Editor’s Note: How did Mr. Howes’ Easy-Bake Oven sweeten your childhood? Share your memories, your pre-teen baking disasters, or the launch of your pastry-chef career here by leaving a comment.

Comments

  1. I got my Easy-Bake Oven when I was 11 years old. My parents definitely thought I was too old for this “toy,” and I rarely got gifts when it wasn’t a holiday or birthday. But I begged my parents so much for my own “oven” that they finally broke down and bought it for me. About this same time, boys would knock on our door and ask my mother if I was home to get together with me. I thought they were interested in me but as soon as they’d see my Easy-Bake Oven, their interests turned from childhood romance to playing with my oven. I was surprised that they liked it so much but had a great time “baking” with them!

  2. I never had an EZ Bake oven–whenever I asked for one, my mother said “we have a REAL oven; why would you need a toy one?” But to her credit, she did let me use the “real” oven, even at a young age (and with older-sibling supervision). My nephew got one a few years back, and the thrill of slowly baking tiny cakes quickly wore off–he’s on to the “real” oven as well. (I subsequently gave him a set of silicone bakeware, and he’s now begging his restaurateur-father for a “real” Hobart mixer.)

    1. My mother said the same thing when I asked for one! But then again, she never had a Barbie doll, so it only seems fitting that she never gave me an Easy-Bake oven.

      1. Me, too! Everytime I asked my mom, she would offer to bake something with me in the real oven. Not the same as making a cake in your bedroom, is it?

  3. Ahhh, memmories. I still have my turquoise-blue model in its original box, circa 1963. I’ve never been able to part with it. I baked my first cake for the boy next door and was impossibly teased for it. I remember that the cost of the mixes were pricey for my family, so I didn’t get them very often. I believe my parents gave me my oven because I showed an early interest in baking, and I still consider myself more of a baker than a cook.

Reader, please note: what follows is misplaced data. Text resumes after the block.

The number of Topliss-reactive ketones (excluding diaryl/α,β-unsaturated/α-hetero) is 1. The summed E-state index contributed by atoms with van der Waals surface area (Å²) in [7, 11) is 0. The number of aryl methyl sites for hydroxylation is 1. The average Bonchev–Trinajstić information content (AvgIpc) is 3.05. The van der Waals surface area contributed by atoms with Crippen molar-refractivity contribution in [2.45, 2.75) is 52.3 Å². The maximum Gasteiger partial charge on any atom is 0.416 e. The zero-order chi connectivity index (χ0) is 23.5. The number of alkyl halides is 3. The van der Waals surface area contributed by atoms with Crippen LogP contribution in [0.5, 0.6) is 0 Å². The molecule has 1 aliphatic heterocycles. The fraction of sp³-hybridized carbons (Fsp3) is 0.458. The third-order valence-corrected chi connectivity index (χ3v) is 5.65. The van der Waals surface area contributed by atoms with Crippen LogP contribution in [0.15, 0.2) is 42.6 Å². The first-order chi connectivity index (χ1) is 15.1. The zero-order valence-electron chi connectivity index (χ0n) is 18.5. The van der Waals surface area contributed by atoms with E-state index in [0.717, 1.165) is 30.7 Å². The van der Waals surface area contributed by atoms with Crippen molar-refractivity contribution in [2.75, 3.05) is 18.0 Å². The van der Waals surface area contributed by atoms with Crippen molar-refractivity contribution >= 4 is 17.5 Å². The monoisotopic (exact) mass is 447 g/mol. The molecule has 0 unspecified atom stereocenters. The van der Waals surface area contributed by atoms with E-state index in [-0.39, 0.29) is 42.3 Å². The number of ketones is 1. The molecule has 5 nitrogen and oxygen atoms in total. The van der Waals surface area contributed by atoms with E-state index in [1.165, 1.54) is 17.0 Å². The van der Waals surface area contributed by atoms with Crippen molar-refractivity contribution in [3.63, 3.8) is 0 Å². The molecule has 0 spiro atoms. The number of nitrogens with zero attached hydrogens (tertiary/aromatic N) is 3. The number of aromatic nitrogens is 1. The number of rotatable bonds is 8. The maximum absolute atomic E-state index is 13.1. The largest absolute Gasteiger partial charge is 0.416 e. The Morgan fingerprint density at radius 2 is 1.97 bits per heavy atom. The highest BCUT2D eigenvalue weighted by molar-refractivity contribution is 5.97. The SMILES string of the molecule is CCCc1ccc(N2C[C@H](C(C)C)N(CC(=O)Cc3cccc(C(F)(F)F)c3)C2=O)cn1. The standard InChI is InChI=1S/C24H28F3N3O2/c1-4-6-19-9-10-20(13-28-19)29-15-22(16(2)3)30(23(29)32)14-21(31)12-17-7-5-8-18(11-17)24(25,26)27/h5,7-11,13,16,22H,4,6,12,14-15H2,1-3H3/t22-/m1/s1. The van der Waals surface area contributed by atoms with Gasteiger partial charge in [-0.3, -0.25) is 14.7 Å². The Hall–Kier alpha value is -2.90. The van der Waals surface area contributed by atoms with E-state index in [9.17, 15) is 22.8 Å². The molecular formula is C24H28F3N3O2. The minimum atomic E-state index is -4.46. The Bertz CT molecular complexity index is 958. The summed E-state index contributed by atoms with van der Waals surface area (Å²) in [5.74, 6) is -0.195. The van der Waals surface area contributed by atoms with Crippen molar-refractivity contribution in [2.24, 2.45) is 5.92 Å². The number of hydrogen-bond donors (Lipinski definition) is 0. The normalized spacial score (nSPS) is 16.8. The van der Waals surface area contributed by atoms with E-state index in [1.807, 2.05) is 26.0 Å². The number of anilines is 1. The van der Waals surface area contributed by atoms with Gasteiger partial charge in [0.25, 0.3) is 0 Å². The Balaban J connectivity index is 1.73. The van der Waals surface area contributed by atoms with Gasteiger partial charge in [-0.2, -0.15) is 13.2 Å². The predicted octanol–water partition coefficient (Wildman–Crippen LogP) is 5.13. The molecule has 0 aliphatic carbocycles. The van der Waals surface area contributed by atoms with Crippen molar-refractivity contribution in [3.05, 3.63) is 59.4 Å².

1. Clearly you’re better off having made due without the mixes, given my and others’ recollection about their flavor. The chocolate brownies actually reminded me of how I imagined the little paper or foil mix packets tasted. Trust me, you’re one of the lucky ones!

  4. It’s so interesting. I don’t have children, so the Easy-Bake oven is frozen in time and place for me. I almost DON’T want to know it’s evolved and changed. I want today’s kids to use that blocky turquoise oven to bake cakes and brownies unevenly. But as you all mention, it’s good to get kids cooking/baking earlier. I wonder, since the trend to invite children into the kitchen is gaining momentum, if more boys are baking with the oven, or if Hasbro is planning to make it the oven gender neutral?

    1. I don’t remember what color my 5-year-old granddaughter’s Easy-Bake is, but her 11-year-old brother wouldn’t hesitate to bake with her and her oven. His real passion is sports, but he loves cooking, too. Plus he’s a good big brother.

Have something to say?

Then tell us. Have a picture you'd like to add to your comment? Attach it below. And as always, please take a gander at our comment policy before posting.

Upload a picture of your dish